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Quick Look: Basic Investment Accounts

I just realized that we may not have a shared understanding of investment accounts. Let's call stocks, bonds and mutual funds "investments". (There are obviously many other types of investments, but for the sake of simplicity, that's all we'll talk about here). Investment accounts are the types of accounts that allow you to invest in the market. They are accounts that hold your investments, they are not the investments themselves. Here are my top three investment account types:



Brokerage account

Sometimes called a taxable brokerage account or a non-retirement account


Provides access to a broad range of investments, including stocks, mutual funds, bonds, etc. Anyone can open up a brokerage account to invest in the stock market, there are no limits on how much money you can contribute and money can be withdrawn at any time. However, all of the earnings from these accounts are taxable. Fidelity and Vanguard offer low-cost brokerage accounts.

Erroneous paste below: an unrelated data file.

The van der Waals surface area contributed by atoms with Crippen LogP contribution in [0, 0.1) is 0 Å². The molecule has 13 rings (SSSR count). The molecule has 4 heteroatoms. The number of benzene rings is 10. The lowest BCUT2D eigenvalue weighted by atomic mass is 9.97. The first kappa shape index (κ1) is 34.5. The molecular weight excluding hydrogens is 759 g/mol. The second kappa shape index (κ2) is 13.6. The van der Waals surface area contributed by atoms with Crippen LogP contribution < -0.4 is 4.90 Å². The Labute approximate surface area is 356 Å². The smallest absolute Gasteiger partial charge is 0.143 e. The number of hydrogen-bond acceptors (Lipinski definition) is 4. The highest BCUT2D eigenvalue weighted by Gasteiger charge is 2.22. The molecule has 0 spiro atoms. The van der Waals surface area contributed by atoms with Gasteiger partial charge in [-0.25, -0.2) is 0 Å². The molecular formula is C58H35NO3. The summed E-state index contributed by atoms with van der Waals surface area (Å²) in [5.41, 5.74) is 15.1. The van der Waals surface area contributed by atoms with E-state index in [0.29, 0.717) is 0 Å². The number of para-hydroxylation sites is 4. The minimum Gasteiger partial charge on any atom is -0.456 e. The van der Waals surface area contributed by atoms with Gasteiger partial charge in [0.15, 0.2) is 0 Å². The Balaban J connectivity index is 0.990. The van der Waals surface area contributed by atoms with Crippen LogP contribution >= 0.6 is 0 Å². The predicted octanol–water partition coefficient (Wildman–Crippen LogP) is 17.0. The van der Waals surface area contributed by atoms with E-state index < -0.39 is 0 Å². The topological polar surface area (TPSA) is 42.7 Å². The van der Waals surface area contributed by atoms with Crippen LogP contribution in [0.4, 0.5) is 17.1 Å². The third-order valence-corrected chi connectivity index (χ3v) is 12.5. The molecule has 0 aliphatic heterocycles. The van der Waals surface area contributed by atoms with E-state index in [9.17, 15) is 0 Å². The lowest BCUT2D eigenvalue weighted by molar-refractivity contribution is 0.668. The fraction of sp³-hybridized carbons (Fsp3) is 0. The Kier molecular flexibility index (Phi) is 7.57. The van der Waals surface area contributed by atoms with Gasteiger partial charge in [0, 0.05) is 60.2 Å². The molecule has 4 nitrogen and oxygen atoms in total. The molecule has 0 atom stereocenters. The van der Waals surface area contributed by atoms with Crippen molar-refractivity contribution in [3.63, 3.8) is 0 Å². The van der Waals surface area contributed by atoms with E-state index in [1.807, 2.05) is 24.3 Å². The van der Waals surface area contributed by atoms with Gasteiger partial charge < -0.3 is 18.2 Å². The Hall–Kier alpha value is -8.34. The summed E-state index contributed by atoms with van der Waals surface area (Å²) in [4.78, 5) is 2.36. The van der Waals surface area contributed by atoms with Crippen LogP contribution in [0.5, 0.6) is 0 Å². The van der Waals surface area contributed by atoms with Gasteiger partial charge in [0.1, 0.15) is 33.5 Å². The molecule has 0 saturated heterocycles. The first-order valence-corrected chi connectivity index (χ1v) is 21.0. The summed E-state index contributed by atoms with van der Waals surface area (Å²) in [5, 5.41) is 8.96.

Employer-Sponsored Retirement Plans

401(k), 403(b), 457, Thrift Savings Plans - these may come as "Traditional" or "Roth"


Employer-sponsored retirement accounts allow employees to contribute a portion of their salary to plans set up by their employers, who often contribute a matching amount based on a predetermined formula. In employer sponsored accounts, employers pick the investment options available to you — typically a range of mutual funds.





Individual Retirement Account (IRA)


An individual retirement account, is a standard brokerage account with access to the same range of investments. The biggest difference between a retirement account and a brokerage account is how the IRS taxes — or doesn’t tax — contributions, investment gains and withdrawals. Brokers also offer specialty retirement savings accounts for small-business owners and self-employed individuals, such as SEP IRAs, SIMPLE IRAs and Solo 401(k)s. Fidelity and Vanguard offer low-cost IRAs.



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